After about two years what my reef tank looks like after it was newly setup.

Just about two years ago I made the decision to restart my 10-foot aquarium, which prior to that for a relatively short period of time it was set up as a Dutch style planted tank. Although the planted tank was very interesting my heart really belongs to reef keeping. This particular aquarium as a reef tank was broken down over a decade ago and during that period of time equipment, to say nothing of the availability of flora and fauna, have changed.

So, the first thing in this editorial that I want to talk about for no particular reason is lighting. In the past, I used six 250 W metal halide bulbs and fixtures, operating at 10,000 K. I found this type of lighting in terms of keeping growing corals to be quite successful; however, in terms of electrical usage and the propagation of heat it proved to be quite expensive. Today, light produced by LED fixtures has reached maturity. A decade ago LED lighting was clearly in its infancy, but today almost every manufacturer who manufactures equipment for reef keeping is showing a variety of LED fixtures.

Trying to control expenses, I initially hung eight bargain LED fixtures over the reef tank. The ones that I used for about a year and ½ were Five-part Spectra, which are programmable, draw about 165-Watts each, and cost from Amazon about $129.00. These fixtures worked very well and have a fairly good color spectrum. Like most things these days they are made in China.

However, over that period of a year and ½ two of the eight became defective and had to be replaced. After attending MACNA which took place in New Orleans this year, and visiting Ecotech’s booths where I checked out their latest LED fixtures I realized I had to bite the financial bullet and replace the bargain LED fixtures with a group of Ecotech’s Radion XR30w Pros.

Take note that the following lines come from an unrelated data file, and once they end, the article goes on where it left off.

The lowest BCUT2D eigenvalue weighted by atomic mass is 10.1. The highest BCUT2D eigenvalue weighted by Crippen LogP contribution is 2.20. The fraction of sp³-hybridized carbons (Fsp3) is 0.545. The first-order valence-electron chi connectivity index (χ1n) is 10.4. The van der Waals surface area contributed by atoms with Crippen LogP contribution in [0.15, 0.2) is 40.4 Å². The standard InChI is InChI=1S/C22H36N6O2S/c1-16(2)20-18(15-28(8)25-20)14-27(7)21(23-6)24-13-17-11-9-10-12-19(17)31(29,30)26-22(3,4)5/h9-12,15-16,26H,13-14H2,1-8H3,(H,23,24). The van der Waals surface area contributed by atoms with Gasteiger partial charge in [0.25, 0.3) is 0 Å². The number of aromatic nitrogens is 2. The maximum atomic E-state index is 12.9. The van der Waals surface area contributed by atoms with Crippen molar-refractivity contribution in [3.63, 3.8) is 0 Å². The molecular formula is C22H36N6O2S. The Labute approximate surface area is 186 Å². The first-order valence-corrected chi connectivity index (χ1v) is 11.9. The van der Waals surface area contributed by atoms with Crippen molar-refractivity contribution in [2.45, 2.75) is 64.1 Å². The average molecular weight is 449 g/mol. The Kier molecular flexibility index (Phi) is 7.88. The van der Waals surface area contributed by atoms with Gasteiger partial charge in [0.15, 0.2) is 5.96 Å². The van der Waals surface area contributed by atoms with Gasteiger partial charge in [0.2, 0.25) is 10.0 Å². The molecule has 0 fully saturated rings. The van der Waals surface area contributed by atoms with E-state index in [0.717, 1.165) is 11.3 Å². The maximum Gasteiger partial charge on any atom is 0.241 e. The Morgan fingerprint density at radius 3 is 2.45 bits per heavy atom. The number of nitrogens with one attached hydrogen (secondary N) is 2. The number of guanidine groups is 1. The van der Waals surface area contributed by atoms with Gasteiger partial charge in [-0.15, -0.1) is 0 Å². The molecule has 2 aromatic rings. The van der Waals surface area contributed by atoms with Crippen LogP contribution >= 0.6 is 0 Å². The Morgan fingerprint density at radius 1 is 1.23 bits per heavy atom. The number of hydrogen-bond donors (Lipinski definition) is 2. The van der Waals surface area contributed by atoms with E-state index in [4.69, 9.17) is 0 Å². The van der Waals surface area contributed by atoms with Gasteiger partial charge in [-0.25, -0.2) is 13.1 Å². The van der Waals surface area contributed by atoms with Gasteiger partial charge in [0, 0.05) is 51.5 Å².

For the cost of two Ecotech’s Radions one could purchase approximately eight of the bargain LED fixtures. When it comes to financial expenditure there is no comparison. For me, the difference in cost is justified when it comes to ease-of-use, intensity of light, distribution of light, and most importantly the responsiveness of my corals to the upgrade in lighting that they provide. This is of course a choice for individual reef keepers to make for themselves, especially those who have large reef tanks as I do. For me, when it comes to reefkeeping, penny wise and pound foolish will not work. I also added Ecotech’s Reeflink, which makes it wonderfully simple to control all of the company’s products via a computer or cell phone from a local or remote location.

For those of you who want to see facts and figures when it comes to reef tank lighting equipment Sanjay Joshi has over the years published that information in Advanced Aquarist.  A simple search will bring you to various lighting articles by Sanjay, who is an avid reef keeper and has been affectionately called the ‘Photon man.’

Of course, I’m happy to answer any questions asked or engage in whatever discussions other reef keepers are interested in.

Document Actions
blog comments powered by Disqus
ADVANCED AQUARIST